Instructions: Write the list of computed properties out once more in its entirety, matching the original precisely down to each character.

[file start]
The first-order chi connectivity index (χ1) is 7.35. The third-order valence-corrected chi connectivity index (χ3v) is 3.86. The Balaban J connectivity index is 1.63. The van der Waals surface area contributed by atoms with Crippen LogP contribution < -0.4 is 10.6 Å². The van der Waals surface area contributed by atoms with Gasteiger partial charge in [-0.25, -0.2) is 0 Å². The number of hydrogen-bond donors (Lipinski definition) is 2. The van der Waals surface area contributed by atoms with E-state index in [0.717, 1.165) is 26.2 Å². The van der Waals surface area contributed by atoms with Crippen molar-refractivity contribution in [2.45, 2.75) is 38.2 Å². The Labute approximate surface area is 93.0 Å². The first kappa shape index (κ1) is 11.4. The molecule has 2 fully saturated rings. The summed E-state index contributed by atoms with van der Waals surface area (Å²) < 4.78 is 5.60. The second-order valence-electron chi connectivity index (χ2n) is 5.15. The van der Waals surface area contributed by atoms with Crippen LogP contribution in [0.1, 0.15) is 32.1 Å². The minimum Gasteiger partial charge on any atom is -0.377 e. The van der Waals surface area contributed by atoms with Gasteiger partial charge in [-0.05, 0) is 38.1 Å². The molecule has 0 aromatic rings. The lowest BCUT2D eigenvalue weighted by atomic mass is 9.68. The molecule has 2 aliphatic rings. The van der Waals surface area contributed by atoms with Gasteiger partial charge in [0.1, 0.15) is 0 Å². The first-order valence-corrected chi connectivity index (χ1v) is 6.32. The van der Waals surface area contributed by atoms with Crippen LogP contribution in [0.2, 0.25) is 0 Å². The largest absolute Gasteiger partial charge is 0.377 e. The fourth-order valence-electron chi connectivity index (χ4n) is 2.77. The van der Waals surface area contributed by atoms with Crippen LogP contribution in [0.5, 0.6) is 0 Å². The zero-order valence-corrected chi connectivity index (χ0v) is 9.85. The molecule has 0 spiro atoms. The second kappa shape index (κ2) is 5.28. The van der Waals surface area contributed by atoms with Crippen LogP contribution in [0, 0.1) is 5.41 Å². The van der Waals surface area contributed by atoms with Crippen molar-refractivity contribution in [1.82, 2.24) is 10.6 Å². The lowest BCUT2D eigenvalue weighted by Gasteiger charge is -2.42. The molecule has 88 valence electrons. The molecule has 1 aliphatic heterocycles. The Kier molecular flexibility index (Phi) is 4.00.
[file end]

The first-order chi connectivity index (χ1) is 7.35. The third-order valence-corrected chi connectivity index (χ3v) is 3.86. The Balaban J connectivity index is 1.63. The van der Waals surface area contributed by atoms with Crippen LogP contribution < -0.4 is 10.6 Å². The van der Waals surface area contributed by atoms with Gasteiger partial charge in [-0.25, -0.2) is 0 Å². The number of hydrogen-bond donors (Lipinski definition) is 2. The van der Waals surface area contributed by atoms with E-state index in [0.717, 1.165) is 26.2 Å². The van der Waals surface area contributed by atoms with Crippen molar-refractivity contribution in [2.45, 2.75) is 38.2 Å². The Labute approximate surface area is 93.0 Å². The first kappa shape index (κ1) is 11.4. The molecule has 2 fully saturated rings. The summed E-state index contributed by atoms with van der Waals surface area (Å²) < 4.78 is 5.60. The second-order valence-electron chi connectivity index (χ2n) is 5.15. The van der Waals surface area contributed by atoms with Crippen LogP contribution in [0.1, 0.15) is 32.1 Å². The minimum Gasteiger partial charge on any atom is -0.377 e. The van der Waals surface area contributed by atoms with Gasteiger partial charge in [-0.05, 0) is 38.1 Å². The molecule has 0 aromatic rings. The lowest BCUT2D eigenvalue weighted by atomic mass is 9.68. The molecule has 2 aliphatic rings. The van der Waals surface area contributed by atoms with Gasteiger partial charge in [0.1, 0.15) is 0 Å². The first-order valence-corrected chi connectivity index (χ1v) is 6.32. The van der Waals surface area contributed by atoms with Crippen LogP contribution in [0.2, 0.25) is 0 Å². The largest absolute Gasteiger partial charge is 0.377 e. The fourth-order valence-electron chi connectivity index (χ4n) is 2.77. The van der Waals surface area contributed by atoms with Crippen LogP contribution in [0.5, 0.6) is 0 Å². The zero-order valence-corrected chi connectivity index (χ0v) is 9.85. The molecule has 0 spiro atoms. The second kappa shape index (κ2) is 5.28. The van der Waals surface area contributed by atoms with Crippen LogP contribution in [0, 0.1) is 5.41 Å². The van der Waals surface area contributed by atoms with Crippen molar-refractivity contribution in [1.82, 2.24) is 10.6 Å². The lowest BCUT2D eigenvalue weighted by Gasteiger charge is -2.42. The molecule has 88 valence electrons. The molecule has 1 aliphatic heterocycles. The Kier molecular flexibility index (Phi) is 4.00.